I don't consider all BLM protestors to be SJWs (I'm using SJW in the pejorative/stereotype form). I'm sure some/many are, but not all.
But BLM is primarily *anti-police-brutality*, so all protestors / participants are *necessarily* *progressive* in their politics, since they're challenging police civil (extra-legal) hegemony.
Why would you want to *stereotype* people as a component of your politics -- ? (Who *deserves* stereotyping and being-condescended-to, based on a stereotype, and for what reasons?)
Isn't being against police brutality a *valid*, real-world politics -- ?
My point here is that the psychological mechanisms that govern how zealots behave, left or right, is the same.
You're mischaracterizing *politics* with this label of 'zealot' -- the term describes those of the make-believe / imagined realm of *religion*. Politics tends to be about real-world events, pertaining to power relations and economics.
Since you're indicating political events of *large-scale* importance, the *psychological* approach is an *inappropriate* one -- it's not just one or a few people who are "SJW"s, or BLM protestors, it's an *international* movement, currently, that's addressing the real-world social ill of police brutality and killer cops, particularly in the U.S.
Your use of the term 'SJW' is politically *slanderous*, *because* you're being vacuously perjorative and stereotyping, and self-admittedly, too.
Social justice warrior (SJW) is a pejorative term for an individual who promotes socially progressive views, including feminism, civil rights, and multiculturalism. The accusation that somebody is an SJW carries implications that they are pursuing personal validation rather than any deep-seated conviction, and engaging in disingenuous arguments.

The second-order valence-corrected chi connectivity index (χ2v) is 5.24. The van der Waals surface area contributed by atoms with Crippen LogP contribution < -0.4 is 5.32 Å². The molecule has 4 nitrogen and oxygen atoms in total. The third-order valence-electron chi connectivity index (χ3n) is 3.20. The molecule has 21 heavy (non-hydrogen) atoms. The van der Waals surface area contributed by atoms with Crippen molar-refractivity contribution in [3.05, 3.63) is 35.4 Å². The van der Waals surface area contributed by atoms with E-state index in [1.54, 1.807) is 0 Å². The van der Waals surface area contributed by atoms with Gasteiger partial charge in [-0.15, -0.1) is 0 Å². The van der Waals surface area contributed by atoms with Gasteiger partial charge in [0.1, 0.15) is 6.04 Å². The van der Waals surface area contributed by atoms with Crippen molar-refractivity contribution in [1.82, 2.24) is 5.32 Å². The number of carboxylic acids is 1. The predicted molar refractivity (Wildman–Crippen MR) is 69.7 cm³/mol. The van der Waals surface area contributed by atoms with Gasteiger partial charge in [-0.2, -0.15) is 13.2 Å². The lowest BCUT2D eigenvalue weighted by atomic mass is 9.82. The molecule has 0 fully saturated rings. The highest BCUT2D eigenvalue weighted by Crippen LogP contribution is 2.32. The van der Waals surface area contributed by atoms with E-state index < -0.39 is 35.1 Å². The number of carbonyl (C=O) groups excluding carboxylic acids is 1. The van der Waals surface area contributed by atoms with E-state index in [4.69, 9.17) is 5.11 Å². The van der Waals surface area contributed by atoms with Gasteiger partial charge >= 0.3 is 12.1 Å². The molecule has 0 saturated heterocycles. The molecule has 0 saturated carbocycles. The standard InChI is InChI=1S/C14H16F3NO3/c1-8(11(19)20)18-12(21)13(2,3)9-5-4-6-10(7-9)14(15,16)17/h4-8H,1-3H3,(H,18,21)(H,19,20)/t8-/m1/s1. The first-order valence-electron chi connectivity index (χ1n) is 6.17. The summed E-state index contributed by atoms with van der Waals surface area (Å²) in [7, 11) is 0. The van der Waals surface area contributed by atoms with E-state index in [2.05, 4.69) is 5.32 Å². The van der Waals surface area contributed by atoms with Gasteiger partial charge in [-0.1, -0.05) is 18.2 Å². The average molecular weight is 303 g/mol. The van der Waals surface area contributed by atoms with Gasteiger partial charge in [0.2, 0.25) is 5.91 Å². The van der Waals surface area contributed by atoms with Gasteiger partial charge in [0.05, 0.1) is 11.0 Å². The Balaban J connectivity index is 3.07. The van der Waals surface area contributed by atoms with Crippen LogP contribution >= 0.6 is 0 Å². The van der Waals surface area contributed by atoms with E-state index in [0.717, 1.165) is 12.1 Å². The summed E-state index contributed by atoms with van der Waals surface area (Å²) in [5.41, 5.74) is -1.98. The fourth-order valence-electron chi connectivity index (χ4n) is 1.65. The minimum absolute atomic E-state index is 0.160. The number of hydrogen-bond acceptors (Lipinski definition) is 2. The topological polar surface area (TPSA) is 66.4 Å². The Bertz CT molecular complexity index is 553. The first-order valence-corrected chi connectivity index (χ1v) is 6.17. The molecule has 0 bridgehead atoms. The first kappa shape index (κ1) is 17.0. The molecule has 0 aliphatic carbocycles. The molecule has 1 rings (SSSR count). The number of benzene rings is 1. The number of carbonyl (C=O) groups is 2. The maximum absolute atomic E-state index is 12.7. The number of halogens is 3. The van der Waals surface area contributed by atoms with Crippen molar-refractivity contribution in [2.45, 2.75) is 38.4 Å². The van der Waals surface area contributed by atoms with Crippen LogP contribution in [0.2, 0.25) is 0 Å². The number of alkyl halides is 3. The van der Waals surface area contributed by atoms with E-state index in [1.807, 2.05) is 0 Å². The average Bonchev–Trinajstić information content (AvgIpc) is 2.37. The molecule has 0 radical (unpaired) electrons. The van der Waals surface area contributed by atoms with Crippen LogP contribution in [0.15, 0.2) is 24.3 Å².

The phrase originated in the late 20th century as a neutral or positive term for people engaged in social justice activism. In 2011, when the term first appeared on Twitter, it changed from a primarily positive term to an overwhelmingly negative one. During the Gamergate controversy, the negative connotation gained increased usage over-shadowing its earlier origin.
According to Martin, the term switched from primarily positive to negative around 2011, when it was first used as an insult on Twitter. The negative connotation has primarily been aimed at those espousing views adhering to social progressivism, cultural inclusivity, or feminism. Scott Selisker, writes in New Literary History that the SJW is often criticised as the "stereotype of the feminist as unreasonable, sanctimonious, biased, and self-aggrandizing". Use of the term has also been described as attempting to degrade the motivations of the person accused of being an SJW, implying that their motives are "for personal validation rather than out of any deep-seated conviction". Allegra Ringo in Vice writes that "in other words, SJWs don't hold strong principles, but they pretend to. The problem is, that's not a real category of people. It's simply a way to dismiss anyone who brings up social justice."
The term's negative use became mainstream due to the 2014 Gamergate controversy where it emerged as the favored term of Gamergate proponents and was popularized on websites such as Reddit, 4chan, and Twitter. Gamergate supporters used the term to criticise what they saw as unwanted external influences in video game media from progressive sources. Martin states that "the perceived orthodoxy [of progressive politics] has prompted a backlash among people who feel their speech is being policed". In Internet and video game culture the phrase is broadly associated with a wider culture war that also included the 2015 Sad Puppies campaign that affected the Hugo Awards.
In August 2015, social justice warrior was one of several new words and phrases added to Oxford Dictionaries.